Weighted Moving Average


For a long time, simple moving average was considered the norm when it came to technical analysis in any field, including financial markets; however, several drawbacks have prompted the research and development of another technique, weighted moving average. This is especially true when it comes to exponential moving average, itself a highly specialized form of weighted moving average.

Why do we need weighted average in the first place?

The reason is simple: the previous model, simple moving average, only accounted for arithmetic average of closing prices over a number of time periods – usually days. By comparing simple moving averages, you could theoretically hazard a guess as to the direction and strength of a financial trend, while effectively nullifying any fluctuations that might throw you off. However, to most people, this would not even qualify as an educated guess, since the first and the last entry (as well as all entries in between) are treated equally. This would not be an issue if the goal was to analyze data statistically and preserve it for posterity; however, the goal is to use previous experience to guess future events, and this requires a different mathematical formula.

How does weighted moving average work?

The main difference between simple moving average and weighted moving average is the fact that the latter is biased toward certain entries and the former is not. Otherwise, the principle is the same: you add all entry values and divide the sum by the number of entries to get the average. However, weighted moving average usually involves a number of points (or percentages) which are added to entries based on how recent they are: the latest entry gets the biggest boost, the one before it gets a slightly smaller boost and so on. The oldest entry gets the smallest boost or none at all. Needless to say, simple moving average and weighted moving average of the same set of data need not necessarily show the same tendency, let alone the same result. As to which one is right, only time will tell.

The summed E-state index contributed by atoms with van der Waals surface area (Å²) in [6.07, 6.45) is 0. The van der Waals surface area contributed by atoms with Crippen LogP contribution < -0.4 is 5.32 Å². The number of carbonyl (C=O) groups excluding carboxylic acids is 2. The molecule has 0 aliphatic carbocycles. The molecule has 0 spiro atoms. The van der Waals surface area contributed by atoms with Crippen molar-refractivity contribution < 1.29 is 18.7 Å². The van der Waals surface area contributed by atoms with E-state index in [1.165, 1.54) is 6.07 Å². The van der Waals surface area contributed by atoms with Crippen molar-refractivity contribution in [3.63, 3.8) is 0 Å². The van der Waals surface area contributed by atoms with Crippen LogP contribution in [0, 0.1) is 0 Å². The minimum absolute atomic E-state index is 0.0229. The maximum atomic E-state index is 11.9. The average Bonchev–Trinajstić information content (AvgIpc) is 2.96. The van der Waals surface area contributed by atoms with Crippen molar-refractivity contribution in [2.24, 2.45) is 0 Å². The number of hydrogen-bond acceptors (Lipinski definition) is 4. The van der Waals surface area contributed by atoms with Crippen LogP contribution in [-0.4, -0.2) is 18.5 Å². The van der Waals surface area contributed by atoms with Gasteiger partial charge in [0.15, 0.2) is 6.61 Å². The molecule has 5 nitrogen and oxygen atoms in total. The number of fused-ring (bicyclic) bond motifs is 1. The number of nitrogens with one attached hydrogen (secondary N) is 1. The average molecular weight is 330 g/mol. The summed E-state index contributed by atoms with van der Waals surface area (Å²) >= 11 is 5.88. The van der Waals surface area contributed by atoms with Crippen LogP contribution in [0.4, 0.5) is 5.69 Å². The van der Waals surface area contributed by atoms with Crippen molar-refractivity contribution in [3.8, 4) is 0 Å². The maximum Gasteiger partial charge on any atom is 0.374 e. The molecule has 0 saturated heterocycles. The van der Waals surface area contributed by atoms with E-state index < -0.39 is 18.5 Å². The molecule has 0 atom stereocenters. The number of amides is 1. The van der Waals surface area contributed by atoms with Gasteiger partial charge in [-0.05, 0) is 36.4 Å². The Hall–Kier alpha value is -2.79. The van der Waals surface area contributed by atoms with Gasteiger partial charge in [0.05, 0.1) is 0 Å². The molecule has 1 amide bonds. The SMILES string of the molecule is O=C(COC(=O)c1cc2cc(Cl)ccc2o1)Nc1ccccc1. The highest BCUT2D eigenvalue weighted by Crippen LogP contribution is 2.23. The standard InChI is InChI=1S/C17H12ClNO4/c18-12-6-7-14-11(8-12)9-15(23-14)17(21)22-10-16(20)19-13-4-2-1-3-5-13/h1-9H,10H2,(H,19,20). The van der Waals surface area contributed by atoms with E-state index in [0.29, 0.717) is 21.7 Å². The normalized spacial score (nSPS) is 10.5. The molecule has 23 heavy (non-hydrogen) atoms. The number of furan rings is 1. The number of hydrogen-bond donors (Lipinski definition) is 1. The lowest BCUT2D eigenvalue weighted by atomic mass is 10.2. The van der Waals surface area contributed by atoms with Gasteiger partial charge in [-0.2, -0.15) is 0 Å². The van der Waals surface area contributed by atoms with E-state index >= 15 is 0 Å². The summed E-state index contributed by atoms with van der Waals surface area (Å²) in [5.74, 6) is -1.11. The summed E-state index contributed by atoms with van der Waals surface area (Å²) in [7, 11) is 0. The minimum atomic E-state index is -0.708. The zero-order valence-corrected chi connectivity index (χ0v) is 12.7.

How does one calculate moving averages?

weighted moving averageThe answer is simple: One does not. Most platforms will do it automatically for you, by displaying all kinds of charts, which unfortunately you need to learn to decipher. You will probably get to switch between simple, weighted and exponential moving averages at will, and base your trade decisions accordingly. Generally speaking, any one of them can be wrong, but all three… If they all agree on a general trend, it is usually a good sign, meaning this is a trend you can count on – theoretically. Usually just the simple and exponential moving average will suffice, as those are the most reliable ones available.


As for weighted moving averages, they are popular because they allow traders some freedom when assigning criteria for their own private analysis. Their versatility means you can make any kind of calculations and assign points. Usually, traders go for a variation called EMA.

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